|By Tom Gauld|
I haven't always liked short stories. In fact, I used to hate them. They always felt unfinished, pretentious, and boring.
Coming to college, it shocked me how much creative writing classes center on the short story. I've always wanted to write novels, not short stories, so it disappointed me that we seemed to only read and write their diminutive siblings. Luckily, my professors were almost always flexible with their assignments; I'm nearing the end of my college career and I've only written a handful of short stories, but loads of novel excerpts.
I do wish that the creative writing program focused more on how to write a novel-- the structure, the pacing, plot, characters, etc.-- but I'm also glad that I was introduced to a number of great short stories along the way.
My opinion of them has definitely changed. Many have true endings and aren't boring in the slightest. Rather than dismiss short stories entirely, hesitant readers should seek out authors that will appeal to them. So with that in mind, here are some of my personal favorites:
1. A Perfect Day for Bananafish by J.D. Salinger. (These aren't in order, but if they were, this would still be at the top of the list. Great humor, realistic dialogue, a true ending. My favorite.)
2. Cathedral by Raymond Carver. (Funny, but it's got depth too).
3. We Didn't by Stuart Dybek. (Love his repetitious writing style).
4. A Good Man is Hard to Find by Flannery O'Connor. (I've probably had to read this for ten classes now, but there's a reason for that).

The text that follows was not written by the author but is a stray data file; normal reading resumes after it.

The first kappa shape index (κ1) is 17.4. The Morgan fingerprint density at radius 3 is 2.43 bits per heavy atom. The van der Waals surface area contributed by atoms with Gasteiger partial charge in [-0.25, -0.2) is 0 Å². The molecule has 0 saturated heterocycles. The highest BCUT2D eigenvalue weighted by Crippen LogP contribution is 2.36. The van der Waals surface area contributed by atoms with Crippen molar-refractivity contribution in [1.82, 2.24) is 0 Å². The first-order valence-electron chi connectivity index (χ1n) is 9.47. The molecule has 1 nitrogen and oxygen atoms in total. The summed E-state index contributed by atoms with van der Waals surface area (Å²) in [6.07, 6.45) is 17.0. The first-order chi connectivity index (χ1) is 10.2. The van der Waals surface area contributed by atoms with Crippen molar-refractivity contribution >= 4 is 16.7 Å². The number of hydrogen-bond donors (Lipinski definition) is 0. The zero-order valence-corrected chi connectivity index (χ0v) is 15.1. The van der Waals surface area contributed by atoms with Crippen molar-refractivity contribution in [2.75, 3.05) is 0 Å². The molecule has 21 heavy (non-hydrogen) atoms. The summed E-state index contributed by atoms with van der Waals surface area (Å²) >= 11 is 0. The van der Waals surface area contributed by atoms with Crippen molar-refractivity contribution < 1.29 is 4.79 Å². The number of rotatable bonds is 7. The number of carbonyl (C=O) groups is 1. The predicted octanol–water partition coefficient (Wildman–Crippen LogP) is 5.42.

5. The Yellow Wall-Paper by Charlotte Perkins-Gilman. (Haunting and portrays a piece of women's history as well).
6. May Day by F. Scott Fitzgerald. (This is probably more of a novella, but oh well. Follows many different characters, but never confusing. Set in the '20s, of course).
7. The Faery Handbag by Kelly Link. (Magical and unique).
8. Adams by George Saunders. (I haven't read much by Saunders yet, but from what I've heard, he's definitely becoming known in the literary world for his great short stories. He has a very unique, casual kind of style that really shows the character's voice).
I've been looking over some of these lately, both for a graphic design project (which I'll share when I'm finished!) and an English assignment. For my Senior Seminar class, I need to write a short story and I'm determined to make it one I'm actually proud of. Not only would it fulfill one of my New Year's resolutions this year, but it would sure feel good just to know I can do it :)
Do you like short stories? Have any favorites I should check out?